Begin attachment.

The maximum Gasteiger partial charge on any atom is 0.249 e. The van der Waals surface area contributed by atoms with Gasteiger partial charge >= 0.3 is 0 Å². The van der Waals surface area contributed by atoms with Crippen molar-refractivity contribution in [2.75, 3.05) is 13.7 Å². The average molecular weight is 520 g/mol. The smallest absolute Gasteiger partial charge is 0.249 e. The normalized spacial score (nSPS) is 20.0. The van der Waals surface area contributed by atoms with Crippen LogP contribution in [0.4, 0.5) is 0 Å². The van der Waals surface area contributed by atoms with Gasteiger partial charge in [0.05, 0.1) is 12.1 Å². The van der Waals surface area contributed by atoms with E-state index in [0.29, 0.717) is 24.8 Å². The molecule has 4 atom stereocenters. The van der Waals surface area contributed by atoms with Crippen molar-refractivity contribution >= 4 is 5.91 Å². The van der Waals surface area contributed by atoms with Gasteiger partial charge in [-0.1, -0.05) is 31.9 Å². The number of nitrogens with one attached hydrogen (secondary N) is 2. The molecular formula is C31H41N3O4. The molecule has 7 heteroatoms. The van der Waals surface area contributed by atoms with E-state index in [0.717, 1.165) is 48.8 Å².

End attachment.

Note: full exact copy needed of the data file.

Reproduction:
The maximum Gasteiger partial charge on any atom is 0.249 e. The van der Waals surface area contributed by atoms with Gasteiger partial charge >= 0.3 is 0 Å². The van der Waals surface area contributed by atoms with Crippen molar-refractivity contribution in [2.75, 3.05) is 13.7 Å². The average molecular weight is 520 g/mol. The smallest absolute Gasteiger partial charge is 0.249 e. The normalized spacial score (nSPS) is 20.0. The van der Waals surface area contributed by atoms with Crippen LogP contribution in [0.4, 0.5) is 0 Å². The van der Waals surface area contributed by atoms with Gasteiger partial charge in [0.05, 0.1) is 12.1 Å². The van der Waals surface area contributed by atoms with E-state index in [0.29, 0.717) is 24.8 Å². The molecule has 4 atom stereocenters. The van der Waals surface area contributed by atoms with Crippen molar-refractivity contribution >= 4 is 5.91 Å². The van der Waals surface area contributed by atoms with Gasteiger partial charge in [-0.1, -0.05) is 31.9 Å². The number of nitrogens with one attached hydrogen (secondary N) is 2. The molecular formula is C31H41N3O4. The molecule has 7 heteroatoms. The van der Waals surface area contributed by atoms with E-state index in [0.717, 1.165) is 48.8 Å².